16. #191
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    I think I would put myself in the higher intermediate section, but then some of the listening still troubles me. I guess it's because the language has too many homophones. That, coupled with the vast usage of casual slang, still bothers me. Although I could communicate what I want to say in Japanese (such as daily speaking), but I still have troubles understanding 100% of conversations among native speakers.

    In the university that I am attending, there's a Japanese program that focuses heavily on Kanji and Kanji Goku. But then, we don't get much chances in actually using the language in class.

  17. #192
    修行中
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    You're at a university in Canada, right? It may seem like a stupid question, but there are those here who use the flag to show birthplace instead of location, and even those who just like to put up different flags because they don't want to be judged by where they are. Anyway, I was just curious whether you were studying in Japan or not.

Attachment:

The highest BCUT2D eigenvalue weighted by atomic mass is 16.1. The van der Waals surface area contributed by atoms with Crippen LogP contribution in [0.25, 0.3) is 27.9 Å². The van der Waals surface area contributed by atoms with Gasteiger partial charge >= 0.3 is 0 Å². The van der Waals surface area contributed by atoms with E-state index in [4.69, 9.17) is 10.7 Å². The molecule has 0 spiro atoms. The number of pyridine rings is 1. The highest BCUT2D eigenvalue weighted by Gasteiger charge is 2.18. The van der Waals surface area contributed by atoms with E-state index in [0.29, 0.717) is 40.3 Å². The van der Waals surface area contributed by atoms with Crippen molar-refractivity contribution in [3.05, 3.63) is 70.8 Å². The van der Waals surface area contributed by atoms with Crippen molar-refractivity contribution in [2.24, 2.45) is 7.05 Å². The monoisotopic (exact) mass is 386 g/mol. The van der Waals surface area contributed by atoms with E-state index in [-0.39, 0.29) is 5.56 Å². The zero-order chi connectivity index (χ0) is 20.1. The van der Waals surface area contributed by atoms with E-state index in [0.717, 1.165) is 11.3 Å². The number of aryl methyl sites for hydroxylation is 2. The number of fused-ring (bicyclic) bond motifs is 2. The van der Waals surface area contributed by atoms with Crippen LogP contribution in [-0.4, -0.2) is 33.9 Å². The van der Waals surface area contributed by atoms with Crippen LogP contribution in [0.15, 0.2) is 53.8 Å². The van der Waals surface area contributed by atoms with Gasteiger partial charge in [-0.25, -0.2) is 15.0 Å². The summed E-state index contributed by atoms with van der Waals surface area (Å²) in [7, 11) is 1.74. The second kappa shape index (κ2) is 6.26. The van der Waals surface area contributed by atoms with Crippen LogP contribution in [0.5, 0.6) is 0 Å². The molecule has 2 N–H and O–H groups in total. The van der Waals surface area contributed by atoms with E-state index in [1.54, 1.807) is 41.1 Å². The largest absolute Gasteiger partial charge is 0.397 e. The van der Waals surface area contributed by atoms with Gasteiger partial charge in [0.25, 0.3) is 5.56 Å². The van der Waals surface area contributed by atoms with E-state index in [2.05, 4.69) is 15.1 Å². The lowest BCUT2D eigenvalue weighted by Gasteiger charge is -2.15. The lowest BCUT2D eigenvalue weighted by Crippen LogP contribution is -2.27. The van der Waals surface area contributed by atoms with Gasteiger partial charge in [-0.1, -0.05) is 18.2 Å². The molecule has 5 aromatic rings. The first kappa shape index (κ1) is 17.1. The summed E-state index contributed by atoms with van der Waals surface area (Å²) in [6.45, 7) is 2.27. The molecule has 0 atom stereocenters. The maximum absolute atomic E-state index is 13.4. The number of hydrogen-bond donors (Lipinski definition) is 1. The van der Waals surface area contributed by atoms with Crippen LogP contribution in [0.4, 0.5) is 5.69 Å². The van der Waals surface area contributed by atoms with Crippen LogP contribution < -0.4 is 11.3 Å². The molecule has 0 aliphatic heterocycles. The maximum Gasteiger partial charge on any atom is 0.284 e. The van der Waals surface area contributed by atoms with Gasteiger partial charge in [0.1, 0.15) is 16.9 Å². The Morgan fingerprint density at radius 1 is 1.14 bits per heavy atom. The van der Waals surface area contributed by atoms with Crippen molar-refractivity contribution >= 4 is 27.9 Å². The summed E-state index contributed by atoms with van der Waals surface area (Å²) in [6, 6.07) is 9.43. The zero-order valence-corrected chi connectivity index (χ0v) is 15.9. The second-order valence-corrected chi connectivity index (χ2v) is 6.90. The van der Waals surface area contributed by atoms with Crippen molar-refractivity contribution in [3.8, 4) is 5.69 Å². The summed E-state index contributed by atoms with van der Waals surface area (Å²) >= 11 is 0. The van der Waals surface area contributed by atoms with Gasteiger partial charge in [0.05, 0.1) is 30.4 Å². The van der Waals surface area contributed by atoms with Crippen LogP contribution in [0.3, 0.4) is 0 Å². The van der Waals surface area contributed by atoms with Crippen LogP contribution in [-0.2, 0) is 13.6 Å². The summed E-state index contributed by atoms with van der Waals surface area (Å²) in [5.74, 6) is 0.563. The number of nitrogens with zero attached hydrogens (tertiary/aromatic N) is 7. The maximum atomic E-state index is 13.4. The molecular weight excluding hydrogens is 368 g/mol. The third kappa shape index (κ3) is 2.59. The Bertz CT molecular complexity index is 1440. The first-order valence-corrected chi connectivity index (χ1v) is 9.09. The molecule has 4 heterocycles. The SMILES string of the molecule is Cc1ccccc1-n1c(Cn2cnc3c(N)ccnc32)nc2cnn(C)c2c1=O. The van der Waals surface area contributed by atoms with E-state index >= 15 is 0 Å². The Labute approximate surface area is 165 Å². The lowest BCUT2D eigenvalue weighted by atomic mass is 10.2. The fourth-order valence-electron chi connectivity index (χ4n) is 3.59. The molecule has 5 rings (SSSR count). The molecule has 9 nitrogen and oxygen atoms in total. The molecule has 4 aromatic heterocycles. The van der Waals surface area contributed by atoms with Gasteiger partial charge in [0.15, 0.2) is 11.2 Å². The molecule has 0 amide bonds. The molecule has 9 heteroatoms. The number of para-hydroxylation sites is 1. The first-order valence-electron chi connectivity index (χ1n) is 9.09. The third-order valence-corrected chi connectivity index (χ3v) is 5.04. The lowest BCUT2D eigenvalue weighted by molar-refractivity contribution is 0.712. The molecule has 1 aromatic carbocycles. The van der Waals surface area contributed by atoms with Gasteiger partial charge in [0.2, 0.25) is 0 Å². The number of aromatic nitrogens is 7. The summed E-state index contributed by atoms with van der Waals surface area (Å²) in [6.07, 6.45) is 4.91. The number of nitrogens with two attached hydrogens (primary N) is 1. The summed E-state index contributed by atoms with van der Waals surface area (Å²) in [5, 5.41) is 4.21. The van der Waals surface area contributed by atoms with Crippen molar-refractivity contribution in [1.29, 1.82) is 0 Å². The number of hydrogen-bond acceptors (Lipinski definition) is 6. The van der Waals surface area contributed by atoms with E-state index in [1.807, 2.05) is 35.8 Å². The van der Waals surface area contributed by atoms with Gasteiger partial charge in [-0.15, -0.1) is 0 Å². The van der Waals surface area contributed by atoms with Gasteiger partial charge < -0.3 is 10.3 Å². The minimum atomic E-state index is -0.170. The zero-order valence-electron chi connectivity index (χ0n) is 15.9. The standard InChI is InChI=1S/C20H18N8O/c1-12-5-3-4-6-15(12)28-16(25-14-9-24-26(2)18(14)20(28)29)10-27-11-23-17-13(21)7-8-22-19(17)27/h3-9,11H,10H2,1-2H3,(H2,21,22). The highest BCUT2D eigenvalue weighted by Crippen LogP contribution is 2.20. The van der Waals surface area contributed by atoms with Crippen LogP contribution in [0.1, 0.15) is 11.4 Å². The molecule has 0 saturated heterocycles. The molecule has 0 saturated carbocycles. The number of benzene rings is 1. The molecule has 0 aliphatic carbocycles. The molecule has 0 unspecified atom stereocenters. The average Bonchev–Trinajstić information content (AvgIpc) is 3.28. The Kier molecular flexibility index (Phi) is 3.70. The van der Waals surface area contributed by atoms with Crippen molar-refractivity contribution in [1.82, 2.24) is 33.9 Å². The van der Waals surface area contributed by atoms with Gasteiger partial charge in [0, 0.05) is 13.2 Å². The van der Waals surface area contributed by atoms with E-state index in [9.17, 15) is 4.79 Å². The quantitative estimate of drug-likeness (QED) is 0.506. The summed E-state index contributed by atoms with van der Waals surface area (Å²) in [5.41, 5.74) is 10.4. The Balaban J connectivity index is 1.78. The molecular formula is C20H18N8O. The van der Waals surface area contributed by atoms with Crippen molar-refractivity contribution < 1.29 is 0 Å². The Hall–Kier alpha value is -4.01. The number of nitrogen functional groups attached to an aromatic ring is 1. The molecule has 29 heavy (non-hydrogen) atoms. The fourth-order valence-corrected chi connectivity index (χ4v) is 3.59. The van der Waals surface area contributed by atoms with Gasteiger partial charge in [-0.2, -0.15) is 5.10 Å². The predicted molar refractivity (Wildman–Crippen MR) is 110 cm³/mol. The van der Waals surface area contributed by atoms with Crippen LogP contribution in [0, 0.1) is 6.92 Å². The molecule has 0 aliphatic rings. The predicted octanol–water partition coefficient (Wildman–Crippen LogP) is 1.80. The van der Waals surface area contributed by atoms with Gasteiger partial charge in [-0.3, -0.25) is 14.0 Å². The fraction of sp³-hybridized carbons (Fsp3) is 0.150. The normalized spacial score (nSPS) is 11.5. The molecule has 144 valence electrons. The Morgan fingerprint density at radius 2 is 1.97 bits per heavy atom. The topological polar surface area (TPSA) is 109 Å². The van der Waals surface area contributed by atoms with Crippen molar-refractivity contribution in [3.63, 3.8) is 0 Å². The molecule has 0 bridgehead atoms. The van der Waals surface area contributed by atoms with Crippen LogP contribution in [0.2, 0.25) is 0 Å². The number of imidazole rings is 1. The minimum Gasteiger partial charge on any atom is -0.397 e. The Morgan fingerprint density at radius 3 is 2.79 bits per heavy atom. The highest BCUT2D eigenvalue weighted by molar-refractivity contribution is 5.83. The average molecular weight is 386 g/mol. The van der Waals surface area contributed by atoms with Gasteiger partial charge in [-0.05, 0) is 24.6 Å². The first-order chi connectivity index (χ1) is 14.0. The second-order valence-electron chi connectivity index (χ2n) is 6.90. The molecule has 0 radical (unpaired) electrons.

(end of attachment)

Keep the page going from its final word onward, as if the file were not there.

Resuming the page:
18. #193
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    Quote Originally Posted by Glenn
    You're at a university in Canada, right? It may seem like a stupid question, but there are those here who use the flag to show birthplace instead of location, and even those who just like to put up different flags because they don't want to be judged by where they are. Anyway, I was just curious whether you were studying in Japan or not.
    You are right, the university that I am in is located in Canada. If I were in Japan, I guess the listening part would've been much better by now. From what I heard from friends who stayed in Japan, they tend to do much better in the listening part of JLPT than us who studied in foreign countries.

  19. #194
    #1 procrastinator masayoshi's Avatar
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    I guess I'm somewhere on the intermediate level. I'm done with learning kana and basic grammatical rules. Next is ... everything else!! That's gonna be a looooooooong way to decent speaking and reading levels. Basically, I can understand if two Japanese talk standard and quite slowly with very common words. Also, replying to very common and easy questions and statements is OK.